Government contracts up for bid: how to succeed
Securing government contracts up for bid can be a great way to grow your business. The public sector spends over £285 billion annually through public procurement. They procure a wide range of goods and services across a variety of sectors.
This means there’s plenty of opportunities for your business to become a supplier to the government. The government often outsources their needs resulting in government contracts up for bid. So, if this is something you’re interested in, here’s how to find and win government contracts up for bid.
How to find government contracts up for bid
Half the battle before you even start applying for government contracts up for bid is where to find them. There are hundreds of websites posting multi-sector contract opportunities. Filtering them out can be a challenge and relying simply on CPV codes can lead to missed opportunities.
Ideally, you should be looking for a sector-specific portal that posts all tendering leads from your industry. Our sister company, Hudson Discover, hosts 11 sector-specific tendering portals. You’re able to filter the search results by location, keyword, budget and more. This helps you find the perfect bid for your business – streamlining the process and saving you time.
Our portals cover the following industries:
- Healthcare Tenders
- Creative Tenders
- Facilities Tenders
- Construction Tenders
- Technology Tenders
- Logistics Tenders
- Research Tenders
- Consultancy Tenders
- HR Tenders
- Finance Tenders
- Hospitality Tenders
Once you’ve found the right bid for your business, you should ask yourself the following before you progress:
- Am I eligible?
- Do I have the necessary qualifications/accreditations?
- Can I actually deliver the work?
- Do I have the necessary experience?
- Do I meet the economic financial standing?
- Can I write a winning bid by the submission deadline?
Assessing your bid or no-bid strategy is good to do if you want to bid on government contracts. This can help you see if a tender opportunity is right for your business. Just because you are eligible for a bid doesn’t always mean you should go for it.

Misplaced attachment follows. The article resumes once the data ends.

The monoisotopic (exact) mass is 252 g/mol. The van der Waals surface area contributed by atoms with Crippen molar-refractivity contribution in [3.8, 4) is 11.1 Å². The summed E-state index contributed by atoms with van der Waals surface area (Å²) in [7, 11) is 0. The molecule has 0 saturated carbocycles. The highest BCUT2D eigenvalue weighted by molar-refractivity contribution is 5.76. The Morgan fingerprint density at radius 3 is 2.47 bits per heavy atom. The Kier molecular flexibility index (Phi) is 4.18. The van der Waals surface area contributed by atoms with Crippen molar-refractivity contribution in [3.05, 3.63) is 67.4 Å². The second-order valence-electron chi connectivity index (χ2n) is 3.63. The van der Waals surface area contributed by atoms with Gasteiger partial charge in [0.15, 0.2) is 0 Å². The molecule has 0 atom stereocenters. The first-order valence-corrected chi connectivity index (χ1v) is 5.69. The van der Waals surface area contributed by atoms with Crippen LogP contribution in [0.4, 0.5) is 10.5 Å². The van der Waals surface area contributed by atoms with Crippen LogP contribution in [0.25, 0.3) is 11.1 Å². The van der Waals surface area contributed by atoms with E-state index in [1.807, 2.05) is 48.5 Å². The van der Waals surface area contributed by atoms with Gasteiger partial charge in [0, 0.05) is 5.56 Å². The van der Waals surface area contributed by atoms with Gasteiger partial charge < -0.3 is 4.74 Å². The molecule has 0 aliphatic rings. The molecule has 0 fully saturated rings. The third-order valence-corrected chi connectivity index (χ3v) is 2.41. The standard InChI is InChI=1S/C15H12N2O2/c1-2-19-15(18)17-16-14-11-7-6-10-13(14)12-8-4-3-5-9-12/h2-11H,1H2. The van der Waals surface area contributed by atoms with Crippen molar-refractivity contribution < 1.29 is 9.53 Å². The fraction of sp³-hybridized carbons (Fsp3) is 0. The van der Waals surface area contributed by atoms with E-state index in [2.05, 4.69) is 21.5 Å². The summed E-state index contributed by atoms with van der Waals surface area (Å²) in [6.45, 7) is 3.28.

5 tips on how to win government contracts up for bid
Be the MEAT
Government contracts up for bid are always awarded to the most economically advantageous tender (MEAT). This means that buyers are looking for the tenders that provide the most value for money. The buyer is looking at more than just price. A buyer could be considering a range of factors including:
- Technical ability
- Customer service
- Ability to deliver on time
Each contract awarding body will be seeking something different depending on their needs. Therefore, you should read the specification thoroughly as what they require will be noted here. This can help you tailor your response to their specific needs. It can really help strengthen your response.
Demonstrate added value
Carrying on from the MEAT, public sector organisations will be looking for tender responses that demonstrate added value. This is because the government wants to get as much for the taxpayer’s money as possible. If you can demonstrate added value, it can give you an edge over your competitors.